No More Arrows and Asterisks
By Yvonne Blake

When I was a schoolgirl, I liked to write. I loved to create my own versions of fairy tales and poetry. Writing my thoughts helped me through the rough teenage years. I found that spiral notebooks were the best. The pages didn’t scatter and get lost in my bedroom jumble, but if I didn’t like the words on a certain page, I could just tear them out and toss them away.

I didn’t make outlines – not really; my thoughts looked more like lists. I usually started with a character and wrote a few sentences about their features or their favorite things. I might draw a map or a house plan. I might write a scene or two, or I might put the main character in a beautiful setting, but before long, my pages would be a mess.

There would be crossed out words or even whole sentences. New thoughts would be squeezed down the side of the page. I would soon have arrows wriggling through the lines, directing myself to insert a forgotten sentence into the middle of a paragraph. There would be numbers down the margin, arranging the plot in a logical order. Asterisks and various symbols would direct me to the bottom of the page. I rarely finished a story (unless it was a homework assignment) because it took so long to rewrite it.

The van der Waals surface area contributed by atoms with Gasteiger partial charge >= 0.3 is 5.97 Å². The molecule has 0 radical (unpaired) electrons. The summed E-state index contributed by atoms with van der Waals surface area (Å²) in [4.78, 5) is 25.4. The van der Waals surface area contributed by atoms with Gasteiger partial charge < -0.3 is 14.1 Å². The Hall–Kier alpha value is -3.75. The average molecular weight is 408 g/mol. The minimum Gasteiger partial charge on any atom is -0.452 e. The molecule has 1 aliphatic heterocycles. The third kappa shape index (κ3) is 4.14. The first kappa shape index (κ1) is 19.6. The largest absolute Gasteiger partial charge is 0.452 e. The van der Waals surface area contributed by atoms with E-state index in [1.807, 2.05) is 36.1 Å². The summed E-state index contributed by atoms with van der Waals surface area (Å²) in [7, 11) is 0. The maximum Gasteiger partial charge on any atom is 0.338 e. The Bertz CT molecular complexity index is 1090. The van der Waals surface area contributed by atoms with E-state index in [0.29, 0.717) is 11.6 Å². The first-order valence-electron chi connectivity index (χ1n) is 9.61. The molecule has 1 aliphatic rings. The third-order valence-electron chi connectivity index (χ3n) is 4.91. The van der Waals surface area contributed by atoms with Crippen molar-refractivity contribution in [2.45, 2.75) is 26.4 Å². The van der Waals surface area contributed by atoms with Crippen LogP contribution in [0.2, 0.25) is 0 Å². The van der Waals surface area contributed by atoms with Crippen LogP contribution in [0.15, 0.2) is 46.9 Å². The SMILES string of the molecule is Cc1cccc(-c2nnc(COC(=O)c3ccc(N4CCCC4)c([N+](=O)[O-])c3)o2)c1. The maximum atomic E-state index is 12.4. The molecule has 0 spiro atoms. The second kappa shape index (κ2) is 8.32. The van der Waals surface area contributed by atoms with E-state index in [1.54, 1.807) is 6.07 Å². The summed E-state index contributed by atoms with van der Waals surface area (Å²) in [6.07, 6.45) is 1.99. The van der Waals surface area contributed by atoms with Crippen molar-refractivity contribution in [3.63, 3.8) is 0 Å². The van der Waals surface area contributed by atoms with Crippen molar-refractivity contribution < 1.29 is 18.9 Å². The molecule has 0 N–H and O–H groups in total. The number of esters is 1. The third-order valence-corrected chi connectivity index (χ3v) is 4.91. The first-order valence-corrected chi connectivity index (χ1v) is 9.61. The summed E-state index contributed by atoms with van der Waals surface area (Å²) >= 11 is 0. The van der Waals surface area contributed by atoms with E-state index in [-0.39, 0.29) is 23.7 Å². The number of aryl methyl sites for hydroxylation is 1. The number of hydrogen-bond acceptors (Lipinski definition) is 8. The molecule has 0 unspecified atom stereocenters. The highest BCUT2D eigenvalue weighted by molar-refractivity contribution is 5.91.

If I’d had a computer when I was a youngster, I probably would have written my novel long ago. Oh the joys of “Backspace” and “Delete” and what fun to see the magic of “Cut and Paste!” I love the ease of moving whole scenes from page to page. It gives me a sense of power!

I love the tools of “spell check” and “auto formatting.” I wonder at the way the computer knows what I want to say and offers to fix it for me. I enjoy the different fonts and colors that help me express different tones and emotions with my words.

I can store my writing in a technical vault and retrieve it to edit or send to a friend. I can carry pages and pages of my work on a little memory stick, plug it into another computer, and continue my writing far from home.

All the wonders of technology are still beyond my understanding, but it has spurred my creative drive into a higher level of putting my thoughts and memories into words. There is so much I want to write, and now I have the tools to do it.


Yvonne Beverly Blake lives on the coast of Maine. She taught her eight children to read and continued teaching in a small Christian school for twelve years. Now she is writing books for children and encouraging them to write their own.

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